Recycled design

Rouben Mohiuddin’s Chico State class makes furniture from recycled, repurposed materials

Rouben Mohiuddin works with Henu Huang on the prototype of her table made from a found orchard-walnut slab and recycled copper tubing.

Rouben Mohiuddin works with Henu Huang on the prototype of her table made from a found orchard-walnut slab and recycled copper tubing.

Photo by christine g.k. lapado-breglia

More about sustainable design:
Go to to find out more about Rouben Mohiuddin’s sustainability-focused design/build firm Design SI.

“It’s the only senior-level studio class in the Art Department that allows both art and design students to be a part of it, which is great, because it teaches them how important it is for both the artistic process and the design process to inform each other,” said Chico State interior-design instructor Rouben Mohiuddin of his Furniture Design and Fabrication class.

Mohiuddin developed and first taught it in the fall of 2009, after working as a sustainability-focused architect in New York City. Mohiuddin also heads up local firm Design SI, which—no surprise—is focused on sustainable design and construction.

Equally unsurprising is the fact that his furniture-design/fabrication class is strictly focused on “working with reclaimed, recycled materials,” as he explained in a recent interview. Instead of relegating abandoned logs and boards and other discarded pieces of wood to the fireplace or chipper, his students are turning them into such practical (and beautiful) items as benches and chairs.

“It’s an experimental, exploratory class. We ask ourselves, ‘What can we do with these recycled materials?’

“Since the Dada movement [of the early 20th century], we [artists/designers] have always used reclaimed things—found objects—in the making of art. In the end, with all these reclaimed things we’ve created new things.

“Sustainability, economy and efficiency are some of the positive implications that go hand in hand with using recycled or re-appropriated materials in design. No design can be considered good design unless it at least attempts to address some of these concerns.”

Mohiuddin’s 18 students this semester were given the assignment of “produc[ing] prototype full-scale furniture, building with sustainable materials using sustainable practices.” Students have been instructed to produce “utilitarian” pieces, at the same time as they have been asked to bring out “the wonder and beauty of [the] potentialities [of the salvaged wood].”

Julie Valuskova and Mohiuddin with Valuskova’s “hula-hoop chair,” made of found claro-walnut wood and plywood.

Photo by christine g.k. lapado-breglia

Some of the key points that Mohiuddin asked his students to keep in mind in regard to their designs are:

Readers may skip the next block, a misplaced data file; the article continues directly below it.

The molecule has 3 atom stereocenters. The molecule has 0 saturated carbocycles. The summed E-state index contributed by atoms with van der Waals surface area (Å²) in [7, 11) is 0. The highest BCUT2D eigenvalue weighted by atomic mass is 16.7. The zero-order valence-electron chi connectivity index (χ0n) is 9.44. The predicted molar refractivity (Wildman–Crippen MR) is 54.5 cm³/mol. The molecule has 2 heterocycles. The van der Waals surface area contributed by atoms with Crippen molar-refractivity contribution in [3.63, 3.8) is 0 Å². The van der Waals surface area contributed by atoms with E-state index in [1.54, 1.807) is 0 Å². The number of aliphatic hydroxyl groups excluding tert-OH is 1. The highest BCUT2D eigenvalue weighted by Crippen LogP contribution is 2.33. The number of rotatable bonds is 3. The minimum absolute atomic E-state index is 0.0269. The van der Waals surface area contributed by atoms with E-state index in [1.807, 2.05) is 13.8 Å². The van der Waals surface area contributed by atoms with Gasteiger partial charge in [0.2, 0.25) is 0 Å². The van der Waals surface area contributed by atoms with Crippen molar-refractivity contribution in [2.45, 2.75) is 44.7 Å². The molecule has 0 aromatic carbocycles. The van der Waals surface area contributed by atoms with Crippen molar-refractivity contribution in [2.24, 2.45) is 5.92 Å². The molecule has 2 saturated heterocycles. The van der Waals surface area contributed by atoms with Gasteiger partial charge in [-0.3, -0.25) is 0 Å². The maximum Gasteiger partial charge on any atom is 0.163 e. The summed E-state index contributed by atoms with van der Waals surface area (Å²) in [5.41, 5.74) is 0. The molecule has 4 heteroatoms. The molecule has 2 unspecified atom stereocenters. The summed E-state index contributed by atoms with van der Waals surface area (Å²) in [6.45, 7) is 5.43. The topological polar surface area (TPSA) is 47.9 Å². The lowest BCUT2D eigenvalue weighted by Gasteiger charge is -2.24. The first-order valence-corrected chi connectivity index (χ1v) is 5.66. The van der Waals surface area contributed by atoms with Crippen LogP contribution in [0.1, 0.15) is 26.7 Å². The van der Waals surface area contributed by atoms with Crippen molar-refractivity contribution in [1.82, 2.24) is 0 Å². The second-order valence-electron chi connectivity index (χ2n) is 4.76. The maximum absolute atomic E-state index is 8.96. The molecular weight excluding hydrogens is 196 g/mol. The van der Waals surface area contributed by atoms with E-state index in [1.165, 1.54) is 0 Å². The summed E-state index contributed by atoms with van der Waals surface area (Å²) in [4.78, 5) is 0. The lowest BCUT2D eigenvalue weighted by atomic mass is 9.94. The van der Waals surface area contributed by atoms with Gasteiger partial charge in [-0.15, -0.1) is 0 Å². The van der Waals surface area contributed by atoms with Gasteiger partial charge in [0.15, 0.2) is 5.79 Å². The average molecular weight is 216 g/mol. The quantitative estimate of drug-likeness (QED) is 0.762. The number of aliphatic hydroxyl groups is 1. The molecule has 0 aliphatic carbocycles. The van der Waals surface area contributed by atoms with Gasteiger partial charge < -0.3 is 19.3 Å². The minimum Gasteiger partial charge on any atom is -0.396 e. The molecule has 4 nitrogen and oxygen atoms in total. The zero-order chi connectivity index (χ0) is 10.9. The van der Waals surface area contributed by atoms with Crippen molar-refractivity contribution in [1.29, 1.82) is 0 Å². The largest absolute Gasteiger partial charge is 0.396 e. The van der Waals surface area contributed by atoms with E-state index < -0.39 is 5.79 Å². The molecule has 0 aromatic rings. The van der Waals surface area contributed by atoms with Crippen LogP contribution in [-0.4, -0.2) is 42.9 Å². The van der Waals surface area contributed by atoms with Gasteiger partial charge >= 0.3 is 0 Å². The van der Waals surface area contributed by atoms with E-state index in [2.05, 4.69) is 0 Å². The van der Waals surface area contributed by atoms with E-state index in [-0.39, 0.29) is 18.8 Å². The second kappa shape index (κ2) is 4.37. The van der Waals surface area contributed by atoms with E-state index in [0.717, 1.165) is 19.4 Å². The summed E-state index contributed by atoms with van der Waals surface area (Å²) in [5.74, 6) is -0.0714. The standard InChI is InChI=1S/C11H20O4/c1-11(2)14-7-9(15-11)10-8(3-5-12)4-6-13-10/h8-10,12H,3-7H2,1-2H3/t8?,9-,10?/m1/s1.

• Use local available materials and resources whenever possible.

• Design [pieces] to foster debate and challenge the status quo surrounding existing products/materials.

• Design to enable separation of components in the product at the end of its life in order to encourage recycling or re-use of materials and/or components.

• Encourage modularity in design to permit sequential purchases, as needs require and permit, to facilitate repair/re-use and improve functionality.

• Design to create more sustainable products/materials for a more sustainable future.

“Recycling as a design strategy is often associated with environmentalism, yet it is clearly more complex than just a desire to tread lightly on the planet,” said Mohiuddin. His class also “investigates cultural and contextual implications of furniture and product design. … We are making furniture that is meaningful so that it is functional art.”

By way of explanation, Mohiuddin posed a question he might ask a student: “So you find a piece of claro walnut in Chico, and knowing that it grows only in Chico, what would you do with it?

“The materials we design with can be place-specific,” he noted, “so we should talk about it in a place-specific way. Somewhere in the design, the design should back up where the material came from. … I strongly believe architecture and design are bound to situations, reflecting the spirit of the age or spirit of the time; it is a construct, intertwined within the phenomenon of a place. … Design should not so much intrude on a landscape, but rather serve to explain it.”

Mohiuddin—conscious that “one of the largest waste-producing industries is architecture and design”—emphasizes that “all design should be inherently ‘green.’ Good design is not about color, style or trends, but instead about thoughtfully considering the user, the experience, the social context and the impact of an object on the surrounding environment.”